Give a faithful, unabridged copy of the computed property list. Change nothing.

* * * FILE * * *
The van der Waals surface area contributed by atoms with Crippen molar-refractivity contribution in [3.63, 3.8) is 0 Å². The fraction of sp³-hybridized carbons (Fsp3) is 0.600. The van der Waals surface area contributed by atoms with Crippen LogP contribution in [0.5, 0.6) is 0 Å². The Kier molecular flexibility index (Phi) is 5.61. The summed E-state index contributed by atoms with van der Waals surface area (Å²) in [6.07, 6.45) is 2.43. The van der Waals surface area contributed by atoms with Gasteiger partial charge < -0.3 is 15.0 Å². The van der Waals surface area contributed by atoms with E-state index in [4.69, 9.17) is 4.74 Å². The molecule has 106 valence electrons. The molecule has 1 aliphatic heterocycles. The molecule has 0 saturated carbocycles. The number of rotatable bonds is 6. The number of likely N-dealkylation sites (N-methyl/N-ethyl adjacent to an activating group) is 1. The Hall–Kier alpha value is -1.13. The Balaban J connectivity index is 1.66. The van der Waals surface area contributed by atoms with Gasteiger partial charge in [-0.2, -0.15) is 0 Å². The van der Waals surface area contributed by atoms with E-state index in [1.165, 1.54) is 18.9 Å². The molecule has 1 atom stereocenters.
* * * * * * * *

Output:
The van der Waals surface area contributed by atoms with Crippen molar-refractivity contribution in [3.63, 3.8) is 0 Å². The fraction of sp³-hybridized carbons (Fsp3) is 0.600. The van der Waals surface area contributed by atoms with Crippen LogP contribution in [0.5, 0.6) is 0 Å². The Kier molecular flexibility index (Phi) is 5.61. The summed E-state index contributed by atoms with van der Waals surface area (Å²) in [6.07, 6.45) is 2.43. The van der Waals surface area contributed by atoms with Gasteiger partial charge < -0.3 is 15.0 Å². The van der Waals surface area contributed by atoms with E-state index in [4.69, 9.17) is 4.74 Å². The molecule has 106 valence electrons. The molecule has 1 aliphatic heterocycles. The molecule has 0 saturated carbocycles. The number of rotatable bonds is 6. The number of likely N-dealkylation sites (N-methyl/N-ethyl adjacent to an activating group) is 1. The Hall–Kier alpha value is -1.13. The Balaban J connectivity index is 1.66. The van der Waals surface area contributed by atoms with Gasteiger partial charge in [-0.2, -0.15) is 0 Å². The van der Waals surface area contributed by atoms with E-state index in [1.165, 1.54) is 18.9 Å². The molecule has 1 atom stereocenters.